There are six of these stately buildings along the north side of the Main Post at the Presidio in San Francisco. Though they look grand they were built as enlisted men's barracks in the 1880s when the U. S. Army decided to put down roots on this land by the Golden Gate.
Today they house museums, offices, a restaurant, and a hotel. One of them is home to the Walt Disney Family Museum.
We paid no attention when it opened several years ago because we thought "family museum" meant it was a place to entertain children. But instead the name means it was created by the Disney Family, as opposed to the Disney Corporation.
The permanent exhibit shows how Walt and his brother Roy progressed from doing illustrations for ads in newspapers, to creating short animated cartoons, to something unheard of at that time: a feature-length film entirely animated, Snow White.
All along the brothers pushed creative boundaries, forced technical innovations, and found ways to get paid. Creative types in all fields today might learn a lot from their model.
They also have excellent changing exhibitions. A recent one paralleled the careers of Walt and Salvador Dali. They admired one another's work, became friends, and collaborated. Who knew?
When I spend a morning or afternoon at the Presidio introducing people to Andy Goldsworthy's Tree Fall, this is the view I have to the north.
The big tree is the Centennial Tree planted by the U. S. Army in 1876 to mark America's 100th birthday. Since the Army still occupied this place in 1976, there is a Bicentennial Tree nearby.
The building with the red roof is the Visitor Center for the Presidio in its present form as a national park. Back when the Army was here, it was the brig. It still has the bars on the windows.
On the waters of San Francisco Bay, sailboats are out most any day when you don't see white caps. They seem to get along just fine with the cargo ships that come through on their way to the Port of Oakland.
The mountain is Angel Island, which was used to quarantine people from China after the Chinese Exclusion Act was passed in 1882. That law was in effect until 1943. Laws passed in 1952 and 1965 outlawed excluding people based on race or national origin.
The views to the east, west, and south are also interesting.
The U. S. Army built this powder magazine probably before America's Civil War. Because its purpose was to store gun powder, the walls are made of stone, three feet thick. If there were an accident, the roof would blow off, but the blast would not level neighboring buildings . . . and people.
Nowadays, it's a historic building in the Presidio of San Francisco, the only part of the National Park Service that is self-supporting. The Presidio Trust rents out the buildings left behind when the Army closed its base in 1996 to pay the costs of maintaining it for all to enjoy.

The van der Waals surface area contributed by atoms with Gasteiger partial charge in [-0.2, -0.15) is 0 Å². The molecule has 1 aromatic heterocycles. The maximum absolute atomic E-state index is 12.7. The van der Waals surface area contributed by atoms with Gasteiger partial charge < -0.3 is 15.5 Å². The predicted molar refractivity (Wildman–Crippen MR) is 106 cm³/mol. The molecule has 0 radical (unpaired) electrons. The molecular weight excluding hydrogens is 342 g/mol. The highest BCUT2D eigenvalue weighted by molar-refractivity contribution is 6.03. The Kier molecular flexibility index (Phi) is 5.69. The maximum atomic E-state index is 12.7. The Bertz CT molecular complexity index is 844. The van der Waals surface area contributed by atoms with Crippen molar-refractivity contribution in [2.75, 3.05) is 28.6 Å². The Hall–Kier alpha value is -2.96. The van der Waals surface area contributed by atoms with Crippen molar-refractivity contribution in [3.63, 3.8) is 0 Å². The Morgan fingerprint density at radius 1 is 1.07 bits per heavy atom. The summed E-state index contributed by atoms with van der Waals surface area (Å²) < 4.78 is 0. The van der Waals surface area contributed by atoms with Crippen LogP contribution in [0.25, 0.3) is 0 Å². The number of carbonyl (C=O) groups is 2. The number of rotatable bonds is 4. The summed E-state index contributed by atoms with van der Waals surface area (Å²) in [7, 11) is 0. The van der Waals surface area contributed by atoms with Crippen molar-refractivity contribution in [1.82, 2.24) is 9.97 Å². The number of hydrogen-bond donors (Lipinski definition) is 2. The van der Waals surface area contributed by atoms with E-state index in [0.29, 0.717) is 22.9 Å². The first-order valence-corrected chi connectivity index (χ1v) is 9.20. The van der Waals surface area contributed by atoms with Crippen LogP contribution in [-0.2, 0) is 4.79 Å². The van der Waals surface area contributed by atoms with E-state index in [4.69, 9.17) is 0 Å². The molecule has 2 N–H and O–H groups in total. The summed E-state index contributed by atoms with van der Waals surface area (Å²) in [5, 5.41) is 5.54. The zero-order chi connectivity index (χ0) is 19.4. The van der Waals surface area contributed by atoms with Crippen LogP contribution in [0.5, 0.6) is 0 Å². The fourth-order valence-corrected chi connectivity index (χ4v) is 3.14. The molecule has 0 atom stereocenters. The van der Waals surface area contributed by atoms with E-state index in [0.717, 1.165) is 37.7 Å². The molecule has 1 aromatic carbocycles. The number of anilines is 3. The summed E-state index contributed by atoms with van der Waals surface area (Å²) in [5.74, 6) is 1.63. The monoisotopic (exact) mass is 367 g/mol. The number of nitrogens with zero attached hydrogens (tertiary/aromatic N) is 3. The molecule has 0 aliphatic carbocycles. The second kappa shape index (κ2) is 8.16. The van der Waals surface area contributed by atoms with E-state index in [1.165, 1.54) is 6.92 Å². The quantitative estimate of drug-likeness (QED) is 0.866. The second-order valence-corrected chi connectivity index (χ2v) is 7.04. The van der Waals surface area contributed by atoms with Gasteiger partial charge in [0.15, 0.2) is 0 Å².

Inside the building is a sculpture by Andy Goldsworthy called Tree Fall, one of four Goldsworthy sculptures in the park (See below). This one uses the windowless one-room building to create a mysterious atmosphere for a section of a eucalyptus tree, which seems to float overhead. The tree and the ceiling are coated in clay, making it seem we are underground.
I have the pleasure of welcoming visitors to Tree Fall and the park two or three days each month.
Andy Goldsworthy created a sculpture on a wall adjacent to the Officers' Club in The Presidio. It's called "Earth Wall," and indeed the wall you see in the picture is made of rammed earth.
Goldsworthy began by attaching curved eucalyptus branches to an existing concrete garden wall to create the ball in the middle. Contractors then built a temporary plywood wall parallel to the concrete wall and filled the space in between with a mixture of earth and cement.
When the plywood wall was taken away, the eucalyptus ball was completely submerged in the rammed earth wall. Goldsworthy then excavated the ball with a hammer and chisel until it was partially revealed.
He chose to make this piece of sculpture an excavation because the Officers Club is the site of an ongoing archaeological dig. Inside the building, visitors can now view an adobe wall that was part of the Spanish presidio (fortress) built in 1776. Next to the building is a dig that explores other parts of that 250-year-old building.
All of Goldsworthy's work is site-specific. It reflects the site on which it is created and is made of materials from the site.
I've been hanging out at the Presidio. It's a former army base turned national park. It offers quite a lot in its 1500 acres: history, ecology, recreation, concerts and lectures, and art exhibits. It's always busy with people from San Francisco, the Bay Area, the United States, and all over the world---LOTS of international visitors.
And it's all free of charge. You don't even pay for it with your tax dollars. The Presidio is the only part of the U. S. Park Service that pays for itself. All the buildings left behind by the army have been rented as homes, restaurants, museums, and workplaces. For instance, the Lucas family of companies is now located there (including Industrial Light and Magic). Actually not all the buildings have been repurposed. The bowling alley is still a bowling alley.
The building in the photo is the visitor center. Formerly it was the brig. It still has bars on the windows. Behind it is a view of San Francisco Bay. What looks like a mountain in the background is Angel Island.
Drop by whenever you're in town. Go for a hike, have lunch, visit a museum, and/or kick back in one of those red lounge chairs on the lawn of the Main Post.